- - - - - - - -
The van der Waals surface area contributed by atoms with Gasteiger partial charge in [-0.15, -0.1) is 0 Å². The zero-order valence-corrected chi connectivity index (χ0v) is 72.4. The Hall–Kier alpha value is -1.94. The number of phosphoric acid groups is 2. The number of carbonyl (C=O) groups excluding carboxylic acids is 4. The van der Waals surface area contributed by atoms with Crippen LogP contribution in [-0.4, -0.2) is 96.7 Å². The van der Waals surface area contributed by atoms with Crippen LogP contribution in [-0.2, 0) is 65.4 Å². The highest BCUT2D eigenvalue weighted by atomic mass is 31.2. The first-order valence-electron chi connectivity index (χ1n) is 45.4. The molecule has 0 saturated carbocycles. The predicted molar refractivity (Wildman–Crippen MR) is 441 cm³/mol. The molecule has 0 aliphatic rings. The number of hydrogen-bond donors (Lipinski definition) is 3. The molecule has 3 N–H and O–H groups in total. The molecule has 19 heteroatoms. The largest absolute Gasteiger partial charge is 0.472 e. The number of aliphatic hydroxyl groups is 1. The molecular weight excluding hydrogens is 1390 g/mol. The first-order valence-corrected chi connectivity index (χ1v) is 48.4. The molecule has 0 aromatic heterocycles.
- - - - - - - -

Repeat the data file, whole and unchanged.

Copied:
The van der Waals surface area contributed by atoms with Gasteiger partial charge in [-0.15, -0.1) is 0 Å². The zero-order valence-corrected chi connectivity index (χ0v) is 72.4. The Hall–Kier alpha value is -1.94. The number of phosphoric acid groups is 2. The number of carbonyl (C=O) groups excluding carboxylic acids is 4. The van der Waals surface area contributed by atoms with Crippen LogP contribution in [-0.4, -0.2) is 96.7 Å². The van der Waals surface area contributed by atoms with Crippen LogP contribution in [-0.2, 0) is 65.4 Å². The highest BCUT2D eigenvalue weighted by atomic mass is 31.2. The first-order valence-electron chi connectivity index (χ1n) is 45.4. The molecule has 0 saturated carbocycles. The predicted molar refractivity (Wildman–Crippen MR) is 441 cm³/mol. The molecule has 0 aliphatic rings. The number of hydrogen-bond donors (Lipinski definition) is 3. The molecule has 3 N–H and O–H groups in total. The molecule has 19 heteroatoms. The largest absolute Gasteiger partial charge is 0.472 e. The number of aliphatic hydroxyl groups is 1. The molecular weight excluding hydrogens is 1390 g/mol. The first-order valence-corrected chi connectivity index (χ1v) is 48.4. The molecule has 0 aromatic heterocycles.